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Veterans call for
an end to military's gay ban

Veterans call for
an end to military's gay ban

Belle Pellegrino was a Marine private first class stationed in California in 1969 when she told her commanding officer she was gay. She endured two weeks of interrogation and humiliating questions from two male officers before she was kicked out.

On Friday she marked Veterans Day with a handful of other veterans--gay and straight--by calling on Congress to repeal the "don't ask, don't tell" policy that bars people who are openly gay from serving in the military. "'Don't ask, don't tell' is nothing more than the latest excuse for treating us as less than full citizens," said Pellegrino, 61, of Providence, R.I.

The policy also is driving skilled service members from the armed forces at time when recruiting is suffering, veterans and gay rights advocates said. The Army was 6,627 recruits short of its goal of 80,000 for the year ending September 30. The other branches met their goals but have far smaller recruiting needs. "We need to do something," said Matt McTighe, a lobbyist for the Human Rights Campaign, a Washington, D.C.-based group that works for gay rights. "This is one area where we've got troops willing to serve."

The group chose Providence as the site of its national Veterans Day event in part because its congressional delegation supports gay rights, McTighe said. The Clinton administration introduced "don't ask, don't tell" in 1993. It prohibits the military from inquiring about service members' sexual orientation but requires it to discharge those who acknowledge being gay. More than 9,400 service members have been discharged under the policy. The California general assembly and a number of cities, including New York and Chicago, have passed resolutions asking Congress to repeal the policy.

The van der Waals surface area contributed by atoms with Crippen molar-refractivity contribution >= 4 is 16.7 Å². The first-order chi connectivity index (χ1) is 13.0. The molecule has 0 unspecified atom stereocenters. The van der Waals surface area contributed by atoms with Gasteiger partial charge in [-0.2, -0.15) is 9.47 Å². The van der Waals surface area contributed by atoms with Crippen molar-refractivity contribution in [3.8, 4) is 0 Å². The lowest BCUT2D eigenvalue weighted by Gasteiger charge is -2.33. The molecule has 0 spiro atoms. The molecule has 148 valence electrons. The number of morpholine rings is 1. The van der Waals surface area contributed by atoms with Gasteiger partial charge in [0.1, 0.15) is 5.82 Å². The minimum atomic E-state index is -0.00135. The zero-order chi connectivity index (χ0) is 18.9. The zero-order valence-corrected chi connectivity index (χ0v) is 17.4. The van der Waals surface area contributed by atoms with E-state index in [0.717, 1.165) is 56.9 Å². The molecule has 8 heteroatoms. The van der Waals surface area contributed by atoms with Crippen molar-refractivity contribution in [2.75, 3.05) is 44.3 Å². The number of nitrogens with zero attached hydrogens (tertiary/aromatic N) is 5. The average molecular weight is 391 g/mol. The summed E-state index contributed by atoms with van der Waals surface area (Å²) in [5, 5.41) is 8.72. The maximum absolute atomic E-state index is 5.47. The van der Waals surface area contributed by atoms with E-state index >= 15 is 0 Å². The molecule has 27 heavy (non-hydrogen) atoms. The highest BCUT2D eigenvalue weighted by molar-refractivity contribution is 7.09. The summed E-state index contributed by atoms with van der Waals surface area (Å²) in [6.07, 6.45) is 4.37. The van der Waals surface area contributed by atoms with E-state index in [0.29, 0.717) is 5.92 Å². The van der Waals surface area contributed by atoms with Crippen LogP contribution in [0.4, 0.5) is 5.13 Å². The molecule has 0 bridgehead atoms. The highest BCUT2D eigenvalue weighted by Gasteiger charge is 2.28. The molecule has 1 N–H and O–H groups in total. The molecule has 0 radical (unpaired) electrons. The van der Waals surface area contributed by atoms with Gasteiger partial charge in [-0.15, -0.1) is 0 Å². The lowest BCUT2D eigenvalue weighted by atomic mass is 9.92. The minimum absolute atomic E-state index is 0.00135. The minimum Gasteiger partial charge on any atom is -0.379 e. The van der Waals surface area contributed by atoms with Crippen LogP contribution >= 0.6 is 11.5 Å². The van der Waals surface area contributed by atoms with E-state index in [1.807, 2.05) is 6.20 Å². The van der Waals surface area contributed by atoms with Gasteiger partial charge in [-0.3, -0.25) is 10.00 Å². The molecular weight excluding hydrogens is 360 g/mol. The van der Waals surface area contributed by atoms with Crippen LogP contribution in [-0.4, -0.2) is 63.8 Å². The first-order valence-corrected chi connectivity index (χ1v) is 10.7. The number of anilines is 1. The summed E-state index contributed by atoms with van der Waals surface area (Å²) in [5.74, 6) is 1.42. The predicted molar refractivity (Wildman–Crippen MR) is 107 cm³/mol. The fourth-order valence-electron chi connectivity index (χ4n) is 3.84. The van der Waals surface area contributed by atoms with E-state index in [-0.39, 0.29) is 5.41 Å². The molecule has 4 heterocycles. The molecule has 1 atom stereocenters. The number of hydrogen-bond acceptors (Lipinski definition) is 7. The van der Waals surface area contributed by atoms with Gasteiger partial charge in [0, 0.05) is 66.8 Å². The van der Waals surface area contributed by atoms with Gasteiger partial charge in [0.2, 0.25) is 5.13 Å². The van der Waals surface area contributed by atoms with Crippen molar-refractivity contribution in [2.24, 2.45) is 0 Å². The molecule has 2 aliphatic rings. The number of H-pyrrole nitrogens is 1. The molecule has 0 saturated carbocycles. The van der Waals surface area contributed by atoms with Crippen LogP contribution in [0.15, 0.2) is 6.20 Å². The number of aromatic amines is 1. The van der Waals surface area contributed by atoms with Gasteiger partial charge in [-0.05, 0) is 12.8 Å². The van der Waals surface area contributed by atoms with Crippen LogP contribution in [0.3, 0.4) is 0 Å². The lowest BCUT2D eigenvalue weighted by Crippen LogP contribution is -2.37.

Anne Wallbillich intended to make the Air Force her career when she signed up 1989. But four years later, she chose not to reenlist because of "don't ask, don't tell." She didn't tell her commanding officer she was gay, and when she went to sign her discharge papers, he asked her if there was any way he could keep her from leaving. "I said, 'No, Colonel, I don't think there's anything you can do,"' said Wallbillich, 40, who now lives in North Smithfield, R.I., and works as a hospital laboratory supervisor.

Wallbillich and other veterans said they hope legislators will support the Military Readiness Enhancement Act, a bill introduced in March that would allow gay service members to serve openly. U.S. representatives Patrick Kennedy and Jim Langevin, both Rhode Island Democrats, support the bill.

Jeff Schmalz, 49, of Dartmouth, Mass., said he left the Army National Guard in June 2004 after 25 years of military service because he and his partner were discussing marriage and he feared the loss of his pension. Several friends who are commanding officers tried to persuade him to stay, Schmalz said. "They said, 'Look, we don't want to lose people. We don't want to lose skilled people,"' he recalled. "But it wasn't his pension on the line." (AP)

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